GOVERNMENT’S 2005 hostile take-over of the Shabanie-Mashava Mines (SMM) Holdings has resurfaced with the Reconstruction Act, blamed by many for destroying several companies, coming into the spotlight.
Former SMM workers, who are languishing in abject poverty in and around Zvishavane, believe the law brought nothing but suffering for former mine workers who are still waiting for their benefits close to two decades after the asbestos miner shut its mines.
Also under spotlight is former justice minister Patrick Chinamasa who allegedly sidelined the Attorney-General’s Office as he rushed the law to grab the lucrative asbestos mines.
Chinamasa, however, refused to respond to the allegations made against him.
“I will not enter a discussion with you over this matter. I am not the current Minister of Justice. If there are any issues arising from the enactment of that piece of legislation refer them to Cde (Ziyambi) Ziyambi. There is no point in entering a purely academic discussion to no end,” Chinamasa said.
Ziyambi’s phone was not reachable at the time of going to print.
Government took over SMM management through the Reconstruction of State-Indebted Insolvent Companies Act and appointed an administrator, Arafas Gwaradzimba.
The law was enacted by the late former president Robert Mugabe to protect SMM — formerly owned by Zimbabwean businessman Mutumwa Mawere — from legal action and the attachment of the company’s property by local and foreign debtors.
Former workers had no kind words for the government adding that the Reconstruction Act destroyed their lives and savings.
A former employee, Misheck Gwatida, who worked for SMM for 25 years lamented the government’s takeover of the company saying the move left the workers in abject poverty.
“The company was operating well before the government took over and everything ground to a halt. No one received their benefits although the pay was put as outstanding salaries promised to be paid.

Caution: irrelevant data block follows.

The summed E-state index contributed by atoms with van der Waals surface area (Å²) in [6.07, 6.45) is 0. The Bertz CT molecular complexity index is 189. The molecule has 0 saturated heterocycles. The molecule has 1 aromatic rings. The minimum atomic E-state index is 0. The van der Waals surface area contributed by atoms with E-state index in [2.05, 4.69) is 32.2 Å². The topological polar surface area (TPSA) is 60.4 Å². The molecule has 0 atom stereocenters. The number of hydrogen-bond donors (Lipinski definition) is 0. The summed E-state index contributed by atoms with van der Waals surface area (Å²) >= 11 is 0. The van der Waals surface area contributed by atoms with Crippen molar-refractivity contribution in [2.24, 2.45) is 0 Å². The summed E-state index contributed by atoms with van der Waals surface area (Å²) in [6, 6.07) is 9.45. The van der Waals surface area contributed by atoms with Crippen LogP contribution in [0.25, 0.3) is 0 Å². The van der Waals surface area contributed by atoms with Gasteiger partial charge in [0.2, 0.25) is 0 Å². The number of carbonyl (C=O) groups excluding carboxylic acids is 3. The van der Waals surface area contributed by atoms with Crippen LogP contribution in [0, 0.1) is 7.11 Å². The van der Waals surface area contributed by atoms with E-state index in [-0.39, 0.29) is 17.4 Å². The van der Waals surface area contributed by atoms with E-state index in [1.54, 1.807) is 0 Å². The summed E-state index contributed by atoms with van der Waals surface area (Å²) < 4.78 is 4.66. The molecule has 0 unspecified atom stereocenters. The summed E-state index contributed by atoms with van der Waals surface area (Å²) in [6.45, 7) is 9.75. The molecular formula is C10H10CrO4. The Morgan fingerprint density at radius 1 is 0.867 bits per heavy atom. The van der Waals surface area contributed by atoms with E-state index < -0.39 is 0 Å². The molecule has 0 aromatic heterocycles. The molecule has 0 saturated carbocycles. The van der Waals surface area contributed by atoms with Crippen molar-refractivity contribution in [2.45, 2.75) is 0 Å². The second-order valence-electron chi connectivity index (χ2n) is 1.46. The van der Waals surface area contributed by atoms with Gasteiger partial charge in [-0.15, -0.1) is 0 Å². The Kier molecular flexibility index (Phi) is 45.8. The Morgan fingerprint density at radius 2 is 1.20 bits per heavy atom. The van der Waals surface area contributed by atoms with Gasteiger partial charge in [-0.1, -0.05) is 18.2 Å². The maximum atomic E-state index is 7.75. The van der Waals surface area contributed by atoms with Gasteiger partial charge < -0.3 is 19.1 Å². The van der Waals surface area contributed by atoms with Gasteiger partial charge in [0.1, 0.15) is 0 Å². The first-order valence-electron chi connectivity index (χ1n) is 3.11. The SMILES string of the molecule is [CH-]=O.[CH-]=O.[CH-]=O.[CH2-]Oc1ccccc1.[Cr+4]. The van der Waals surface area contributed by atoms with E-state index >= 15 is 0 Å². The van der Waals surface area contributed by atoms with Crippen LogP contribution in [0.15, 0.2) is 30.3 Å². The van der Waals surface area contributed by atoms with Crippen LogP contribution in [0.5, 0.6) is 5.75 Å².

“We are still waiting for the money while some have taken ownership of the company houses as a form of payment because prospects of getting our benefits have dwindled over the years,” he said.
Gwatida also painted a gloomy picture when asked about the prospects of the company operating again especially under government leadership.
Another former employee who is still waiting for his terminal benefits launched a vicious attack on Chinamasa.
“There were intermittent shutdowns, but everything ground to a halt when Chinamasa appointed an administrator and we lost everything,” the former employee said.
“They lied that the company was now owned by indigenous people, but it was just a ploy to loot the company’s resources. We never benefited and we are still languishing in poverty otherwise we could have gone back to our rural areas.”
The former employee who spoke on condition of anonymity as he still harbours prospects of getting his benefits said they contributed to the Mining Industry Pension Fund (MIPF).
“We were contributing to MIPF for future benefits but all of it was lost to these government officials. We contributed a lot so that we could retire comfortably, but everything was lost. The fact that money was being deducted from my payslip but did not reach the MIPF means we lost our benefits to the people who grabbed the company,” the former employee said.